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The early nineteenth century

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Saved by Alicia Roth
on September 18, 2008 at 4:55:42 pm

Summary of Today's Topic



   Christianity is threatened by plurality or at least experiences tenisons wiht plurality.  There are some basic responses to this tension found by different people over the years.   One response is to deny pluralism and state that life exists only on Earth, a second response is the say that Christ redeems the universe, a third respons is that Christ goes from world to world redeeming them, a forth response is to say that sin occurs only on Earth and only Earth would need to be redeemed, and a final response is that this is an insoluble problem and we just don't know.  Theism on the other hand has experiences no threat from pluralism and even tends to support pluralism because it believes in a God that does not interact with the world.  Theism is however threatened by Darwinism.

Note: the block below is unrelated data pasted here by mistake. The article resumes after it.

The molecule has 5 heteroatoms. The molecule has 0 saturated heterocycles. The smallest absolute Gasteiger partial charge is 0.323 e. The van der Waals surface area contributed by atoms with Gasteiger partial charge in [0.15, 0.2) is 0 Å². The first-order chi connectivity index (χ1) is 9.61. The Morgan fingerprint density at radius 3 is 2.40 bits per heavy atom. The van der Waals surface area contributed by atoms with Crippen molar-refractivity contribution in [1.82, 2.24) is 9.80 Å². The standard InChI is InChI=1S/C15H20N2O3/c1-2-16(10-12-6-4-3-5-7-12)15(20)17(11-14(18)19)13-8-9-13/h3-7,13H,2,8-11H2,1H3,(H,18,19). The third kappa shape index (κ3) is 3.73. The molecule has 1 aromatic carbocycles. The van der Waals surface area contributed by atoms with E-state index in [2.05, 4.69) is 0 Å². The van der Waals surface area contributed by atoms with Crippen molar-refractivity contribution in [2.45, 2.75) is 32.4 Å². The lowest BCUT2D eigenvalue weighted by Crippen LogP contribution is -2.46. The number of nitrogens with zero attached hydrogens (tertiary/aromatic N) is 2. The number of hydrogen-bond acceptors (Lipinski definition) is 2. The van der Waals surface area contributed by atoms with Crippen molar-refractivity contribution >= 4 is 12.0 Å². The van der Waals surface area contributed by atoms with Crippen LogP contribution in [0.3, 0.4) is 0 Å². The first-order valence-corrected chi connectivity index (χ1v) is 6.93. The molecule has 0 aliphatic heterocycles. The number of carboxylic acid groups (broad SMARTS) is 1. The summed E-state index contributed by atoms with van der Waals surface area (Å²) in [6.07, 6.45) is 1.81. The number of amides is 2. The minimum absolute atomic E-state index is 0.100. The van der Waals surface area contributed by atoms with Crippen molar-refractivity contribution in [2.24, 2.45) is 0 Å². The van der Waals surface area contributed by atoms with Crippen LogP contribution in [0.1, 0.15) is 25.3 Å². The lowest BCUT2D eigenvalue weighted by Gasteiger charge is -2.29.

Thomas Chalmers was part of the evengelical movement of the 19th century and he wrote 7 discourses on plurality and Christianity.  In his discourses he is trying to show that Paine is making a false problem and that a person can believe in both Christianity and pluralism, with his overall goal of inspiring the listeners/readers to become more Christian.  Chalmers says that there are a couple of different possible answers- one that Christ redeems the universe, one that sine only occurs on Earth, and that he just doesn't know because it is an insoluble problem.  


     Thomas Dick was a teacher who retired early and became a prolific writer.  All of his books regarding astronomy also talked about plurality.  He had many theories about the moon saying that it was the most intresting besides the sun.  He believed that everything was inhabited, the moon was inhabited if only we developed a systematic way of observing the moon we would see signs of inhabitance, all planets were inhabited, the rings of Saturn were inhabited, the edges of the rings of Saturn were inhabited.  He made an estimated calculation of the population of the solar system based on the aforementioned places being inhabited with about the same amount of people as England.  He said the total population of the solar system was roughly 21 trillion inhabitants and that was probably an underestimate because England can probably hold about twice the number of people living there in his time, so the solar system could probably hold about twice as much as he estimated.




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